Well, I’m nothing if not topical…
I wanted to write something on this more than a month ago, but my lack of net access pushed it on to the back burner until now. However, this month’s Liberator contained several articles on these things, which have brought everything back to mind.
The first thing to say is that the BNP’s success in the Euro elections was *very* easily avoidable. The fact is, the only parties that actually treated the Euro election as a serious one were the BNP, racist UKIP, and the Greens. They’re the only parties that did *any* campaigning worthy of the name.
Which is not to say that individuals in those parties didn’t do anything – they did. But I could probably name every single person in South Manchester who did any campaigning at all for the Lib Dems – I would be *shocked* if it was more than thirty in total – and what was done was remarkably half-hearted.
Now that makes sense in a party with a limited budget – you have to choose your battles – but the fact is that despite what people like Rupert Reed (who complained vociferously that the Lib Dems said in a leaflet that he couldn’t win, and then he didn’t win) think, the election wasn’t a contest between parties, but *should* have been an attempt to get out any voters at all. Something like a third of the country voted, and if the proportions of support are broadly the same throughout the population as they were among voters, any of the big three parties could have had a landslide had they got out *all* their vote (and the smaller ones could have got many more MEPs if they had). The problem was we didn’t try hard enough to get out our vote.
But also, one thing I heard time and again when calling people or door-knocking was that people weren’t going to vote at all, because of the expenses row.
Now, like a lot of people I was not actually all *that* bothered by the MPs expenses row, because compared to getting us involved in two unwinnable wars for no good reason, destroying rights that have lasted centuries , destroying the welfare state, encouraging racism for political gain, torture, the wholesale funneling of billions of pounds of public money into the hands of incompetent private contractors, mismanagement of the economy on an epic scale and the continued existence of David Blunkett, fiddling the expenses seems such a trivial crime that to complain about it would be like telling the Elephant Man his new haircut didn’t suit him.
I also didn’t think it really affected the Lib Dems in this election, because Chris Davies, the incumbent Lib Dem MEP, had a cast-iron record on fighting corruption in the European Parliament, while John Leech, the local MP in the area I was canvassing, is in the bottom 10% of MPs on expenses claims (he certainly doesn’t have an expensive car or anything like that, as I discovered when he gave a lift to four of us in his tiny car – I nearly pulled a muscle trying to get my large frame out of that confined space).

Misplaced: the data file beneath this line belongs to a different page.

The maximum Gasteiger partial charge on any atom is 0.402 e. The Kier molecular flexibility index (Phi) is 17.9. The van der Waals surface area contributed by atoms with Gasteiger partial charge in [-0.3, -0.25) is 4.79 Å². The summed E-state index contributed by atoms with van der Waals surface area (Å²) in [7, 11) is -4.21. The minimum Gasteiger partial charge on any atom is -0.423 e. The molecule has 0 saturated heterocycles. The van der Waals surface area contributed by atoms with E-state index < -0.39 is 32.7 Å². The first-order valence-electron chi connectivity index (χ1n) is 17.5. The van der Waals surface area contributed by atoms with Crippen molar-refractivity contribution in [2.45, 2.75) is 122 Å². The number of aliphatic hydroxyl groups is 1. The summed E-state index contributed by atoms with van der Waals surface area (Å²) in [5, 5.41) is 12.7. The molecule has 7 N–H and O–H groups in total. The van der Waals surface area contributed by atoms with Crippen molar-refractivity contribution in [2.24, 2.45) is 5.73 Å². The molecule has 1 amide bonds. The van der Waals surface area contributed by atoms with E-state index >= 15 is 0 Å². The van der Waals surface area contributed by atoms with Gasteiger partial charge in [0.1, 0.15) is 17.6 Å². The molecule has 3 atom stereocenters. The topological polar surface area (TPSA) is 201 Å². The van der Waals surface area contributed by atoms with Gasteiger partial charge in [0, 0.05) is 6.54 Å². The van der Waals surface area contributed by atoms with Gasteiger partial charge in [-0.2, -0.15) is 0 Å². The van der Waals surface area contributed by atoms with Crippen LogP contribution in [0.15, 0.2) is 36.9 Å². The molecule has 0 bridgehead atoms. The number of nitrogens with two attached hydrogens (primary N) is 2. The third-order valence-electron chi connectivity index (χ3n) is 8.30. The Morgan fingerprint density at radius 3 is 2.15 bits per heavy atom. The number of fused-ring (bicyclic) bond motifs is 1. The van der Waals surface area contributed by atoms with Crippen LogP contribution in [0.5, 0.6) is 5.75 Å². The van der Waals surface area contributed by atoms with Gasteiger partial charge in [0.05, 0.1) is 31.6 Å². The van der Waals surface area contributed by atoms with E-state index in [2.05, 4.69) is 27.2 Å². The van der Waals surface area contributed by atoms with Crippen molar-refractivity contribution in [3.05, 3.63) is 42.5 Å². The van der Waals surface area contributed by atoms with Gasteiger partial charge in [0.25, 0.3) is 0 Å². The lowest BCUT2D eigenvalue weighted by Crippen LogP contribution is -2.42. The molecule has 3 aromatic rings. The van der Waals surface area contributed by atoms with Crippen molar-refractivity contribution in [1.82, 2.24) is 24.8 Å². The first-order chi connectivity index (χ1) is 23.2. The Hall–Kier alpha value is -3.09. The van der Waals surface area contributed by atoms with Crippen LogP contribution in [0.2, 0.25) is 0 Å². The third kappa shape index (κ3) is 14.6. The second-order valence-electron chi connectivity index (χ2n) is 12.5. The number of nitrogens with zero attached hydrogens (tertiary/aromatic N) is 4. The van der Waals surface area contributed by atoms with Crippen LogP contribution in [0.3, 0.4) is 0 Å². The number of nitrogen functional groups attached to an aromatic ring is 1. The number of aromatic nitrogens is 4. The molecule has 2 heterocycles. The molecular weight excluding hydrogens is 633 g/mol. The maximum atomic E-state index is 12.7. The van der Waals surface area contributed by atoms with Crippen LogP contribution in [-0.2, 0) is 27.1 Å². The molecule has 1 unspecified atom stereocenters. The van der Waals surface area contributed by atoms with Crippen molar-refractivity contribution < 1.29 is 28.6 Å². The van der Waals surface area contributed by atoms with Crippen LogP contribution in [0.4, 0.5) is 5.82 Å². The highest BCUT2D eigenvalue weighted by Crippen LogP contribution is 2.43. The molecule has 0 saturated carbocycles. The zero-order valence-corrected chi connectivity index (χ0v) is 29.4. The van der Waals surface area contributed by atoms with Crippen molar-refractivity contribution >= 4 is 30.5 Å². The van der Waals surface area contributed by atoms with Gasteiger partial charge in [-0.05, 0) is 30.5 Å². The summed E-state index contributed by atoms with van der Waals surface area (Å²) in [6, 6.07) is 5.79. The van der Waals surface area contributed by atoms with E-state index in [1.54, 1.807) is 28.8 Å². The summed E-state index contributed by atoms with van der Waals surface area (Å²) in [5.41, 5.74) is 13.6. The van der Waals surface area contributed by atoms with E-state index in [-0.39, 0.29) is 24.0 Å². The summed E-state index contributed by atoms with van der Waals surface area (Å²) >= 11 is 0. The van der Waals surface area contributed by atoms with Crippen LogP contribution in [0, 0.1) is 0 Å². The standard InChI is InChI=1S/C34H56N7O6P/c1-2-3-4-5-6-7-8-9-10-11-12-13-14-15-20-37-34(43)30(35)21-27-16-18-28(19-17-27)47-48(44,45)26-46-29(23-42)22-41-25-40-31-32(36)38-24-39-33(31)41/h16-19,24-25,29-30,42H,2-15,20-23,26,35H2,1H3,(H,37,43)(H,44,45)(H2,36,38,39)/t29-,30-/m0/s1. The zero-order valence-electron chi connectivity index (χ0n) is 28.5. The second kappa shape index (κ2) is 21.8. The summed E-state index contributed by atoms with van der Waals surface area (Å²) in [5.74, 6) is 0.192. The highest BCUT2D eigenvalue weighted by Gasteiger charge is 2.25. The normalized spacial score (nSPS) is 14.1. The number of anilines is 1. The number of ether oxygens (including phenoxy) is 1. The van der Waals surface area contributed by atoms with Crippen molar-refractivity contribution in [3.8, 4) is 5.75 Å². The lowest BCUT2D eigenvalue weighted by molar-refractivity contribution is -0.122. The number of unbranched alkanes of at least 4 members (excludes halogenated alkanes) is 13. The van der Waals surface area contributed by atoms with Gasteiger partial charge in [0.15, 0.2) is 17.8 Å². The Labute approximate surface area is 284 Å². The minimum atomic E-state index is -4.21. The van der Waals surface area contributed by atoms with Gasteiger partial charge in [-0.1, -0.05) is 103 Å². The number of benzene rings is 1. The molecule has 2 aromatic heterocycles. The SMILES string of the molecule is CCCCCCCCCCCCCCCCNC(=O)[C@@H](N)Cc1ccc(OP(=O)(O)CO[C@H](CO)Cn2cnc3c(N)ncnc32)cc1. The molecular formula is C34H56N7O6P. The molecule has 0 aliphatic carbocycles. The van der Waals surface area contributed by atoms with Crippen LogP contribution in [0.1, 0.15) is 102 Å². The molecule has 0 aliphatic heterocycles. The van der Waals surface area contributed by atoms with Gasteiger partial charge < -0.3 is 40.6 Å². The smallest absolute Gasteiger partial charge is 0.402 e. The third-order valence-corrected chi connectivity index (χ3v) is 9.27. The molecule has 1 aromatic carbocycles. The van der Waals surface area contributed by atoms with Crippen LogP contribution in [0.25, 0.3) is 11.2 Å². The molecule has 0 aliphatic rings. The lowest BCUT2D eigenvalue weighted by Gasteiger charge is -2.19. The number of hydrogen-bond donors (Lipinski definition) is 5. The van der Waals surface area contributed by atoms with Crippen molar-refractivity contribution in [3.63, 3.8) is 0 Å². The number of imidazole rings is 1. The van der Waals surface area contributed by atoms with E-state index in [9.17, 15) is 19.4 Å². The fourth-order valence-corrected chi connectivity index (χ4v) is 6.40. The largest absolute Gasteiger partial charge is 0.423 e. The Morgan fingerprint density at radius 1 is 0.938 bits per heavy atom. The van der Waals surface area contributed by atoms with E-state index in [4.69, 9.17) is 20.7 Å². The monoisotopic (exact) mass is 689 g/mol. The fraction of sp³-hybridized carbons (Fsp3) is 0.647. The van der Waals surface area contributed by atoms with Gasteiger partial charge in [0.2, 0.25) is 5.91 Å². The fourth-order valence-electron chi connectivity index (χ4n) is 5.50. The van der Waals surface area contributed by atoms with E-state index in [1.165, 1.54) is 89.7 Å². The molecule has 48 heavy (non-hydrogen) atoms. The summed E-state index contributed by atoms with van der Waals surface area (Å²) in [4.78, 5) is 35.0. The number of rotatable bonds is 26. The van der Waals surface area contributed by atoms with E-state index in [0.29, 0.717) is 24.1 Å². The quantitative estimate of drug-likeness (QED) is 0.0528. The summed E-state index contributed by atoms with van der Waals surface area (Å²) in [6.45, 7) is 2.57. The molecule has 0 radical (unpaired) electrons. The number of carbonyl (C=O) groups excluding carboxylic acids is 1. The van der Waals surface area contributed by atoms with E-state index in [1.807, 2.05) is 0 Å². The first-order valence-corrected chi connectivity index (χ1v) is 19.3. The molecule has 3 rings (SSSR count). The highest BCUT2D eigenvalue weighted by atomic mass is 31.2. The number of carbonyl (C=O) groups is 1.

But the problem is, the expenses row had affected people more than I thought possible. Firstly, because it had been so prominent in the news that people who knew nothing of those other events knew it (and there are a *lot* of people who don’t pay any attention at all – one of the people I called thought I was calling for ‘the Social Democrats’ – a party that disbanded twenty years ago – while another said ‘Oh yes, I’ll vote for Liberal Democrats – Mr Cameron’s lot’) – and those people weren’t going to distinguish between parties. But more importantly, it knocked the will to care out of a lot of people because it *hit home*. It was something they could relate to.
Time and again I heard the same thing from people – that they didn’t begrudge legitimate expenses at all (and most people recognised the need for reasonable expenses) but that what got them was that these people who were gaming the system for all they could were in power and making it almost impossible for people at the bottom end of the income scale to claim what they were entitled to.
One poor woman, a lifelong Lib Dem, said she just couldn’t bring herself to vote at all because of the expenses row, because after her husband died, she’d been turned down for benefits. She couldn’t work, because she stayed at home to look after her disabled daughter, but the benefits office had insisted that she couldn’t get benefits because she had a partner. “I kept telling them, she’s not my partner, she’s my daughter! But they wouldn’t listen!”
People like that see a wall of bureaucracy put in place just to stop them claiming the essentials for survival from a state they’ve paid taxes to all their life, and see the people at the top able to take what they like without consequence, because pretty much everyone in Parliament comes from the upper-middle or upper classes, and have no real understanding what difference forty quid a week can make to people at the bottom. (Boris Johnson calling a quarter of a million a year “chicken feed” is an example – it’d take me nearly ten years to earn that, and I’m comfortably off). And those people voted the Tories out in 1997 because they were sleaze-ridden, corrupt, and victimising those at the bottom of society. They were told that “Things Can Only Get Better”, and are now seeing that Labour are no different at all to the Tories. If your only two options for government are identical, then giving up on voting makes sense.
And that, even more than the unnecessary deaths of millions, even more than the torture, even more than the economic collapse, is the *real* crime of the New Labour ‘project’ and this government. It’s taken away from millions of people the hope that anything could ever be any better.